Those familiar with Volkwagen will recognize the Alltrack name, being sold in Europe as the Passat Alltrack. The debut in New York is roughly the same wagon, with a few design changes, but it has dropped the Passat name tag and the Americanized features of the Passat Wagon sold here.
VW has made it clear that the Alltrack being shown in New York is only a concept and will not go to production. Instead, the company is looking for potential consumer reaction to the idea of a higher-clearance, off-road capable wagon - in diesel.
Yep, one of the things they're wondering is how we will react to a TDI in this platform. The European version of the Alltrack is using a 140 horsepower, four cylinder, 2.0-liter TDI with a 6-speed dual clutch DSG automatic transmission and all wheel drive with an "offroad" setting. Further setting it apart from Subaru would be the hill-descent control.
If they get the reaction they're looking for, then VW would have several options with this platform. They could try to sell it as-is (not likely, given the American reaction to the small Passat when it introduced), they could put the drive train and technology into the Americanized Passat Wagon sold here (which would mean, perhaps, restoring that nameplate), or they could put it into another vehicle altogether such as the popular Jetta SportWagon or bring the European CrossGolf to North America. The Passat or Jetta seem most realistic.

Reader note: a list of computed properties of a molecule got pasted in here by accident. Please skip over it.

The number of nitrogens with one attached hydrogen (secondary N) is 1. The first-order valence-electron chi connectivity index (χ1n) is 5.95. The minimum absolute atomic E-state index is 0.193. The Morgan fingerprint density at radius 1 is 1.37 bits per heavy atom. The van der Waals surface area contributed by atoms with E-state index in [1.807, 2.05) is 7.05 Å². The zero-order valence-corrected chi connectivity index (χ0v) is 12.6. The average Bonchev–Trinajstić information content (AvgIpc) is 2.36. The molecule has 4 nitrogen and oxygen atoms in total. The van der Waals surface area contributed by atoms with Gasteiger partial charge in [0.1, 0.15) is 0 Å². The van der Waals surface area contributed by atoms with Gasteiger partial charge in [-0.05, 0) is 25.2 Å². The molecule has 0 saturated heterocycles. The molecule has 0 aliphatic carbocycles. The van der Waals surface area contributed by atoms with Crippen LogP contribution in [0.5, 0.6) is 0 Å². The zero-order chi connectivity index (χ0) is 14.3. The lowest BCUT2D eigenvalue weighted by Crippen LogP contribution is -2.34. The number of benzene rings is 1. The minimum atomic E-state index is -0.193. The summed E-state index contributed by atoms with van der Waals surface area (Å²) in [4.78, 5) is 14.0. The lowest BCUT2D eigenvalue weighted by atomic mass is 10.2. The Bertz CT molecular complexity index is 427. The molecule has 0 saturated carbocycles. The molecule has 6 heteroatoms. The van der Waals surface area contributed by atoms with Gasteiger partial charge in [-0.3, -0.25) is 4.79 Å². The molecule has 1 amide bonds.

So What's So Special Here?
What's special is that it's an offroad wagon that isn't a crossover and that is using diesel. Clean diesel is Europe's greatest threat to other imports in the U.S., as it sports higher mileage numbers than equivalent gasoline and (often) even hybrids.
To make its off-road cred known, VW has added chunkier bumpers, a higher stance, a front and rear underbody guard made of steel plate, and the aforementioned offroad programming additions.
Other changes when "offroad" is selected include higher control intervals for the anti-lock braking system (ABS), faster-reacting electronic differential locks and parallel torque control from the engine to match. Gearshift points are raised so that higher engine revs can be used before auto-shifting and manual override on the DSG lever no longer upshifts when revs are high. Cruise control and other highway-only options are deactivated in off-road. Offroad mode switches off automatically if the speed exceeds 18mph.
If the market reacts well, it's uncertain how soon Volkswagen could bring the Alltrack TDI Wagon (or whatever it becomes) to market here. 2014 would likely be the earliest.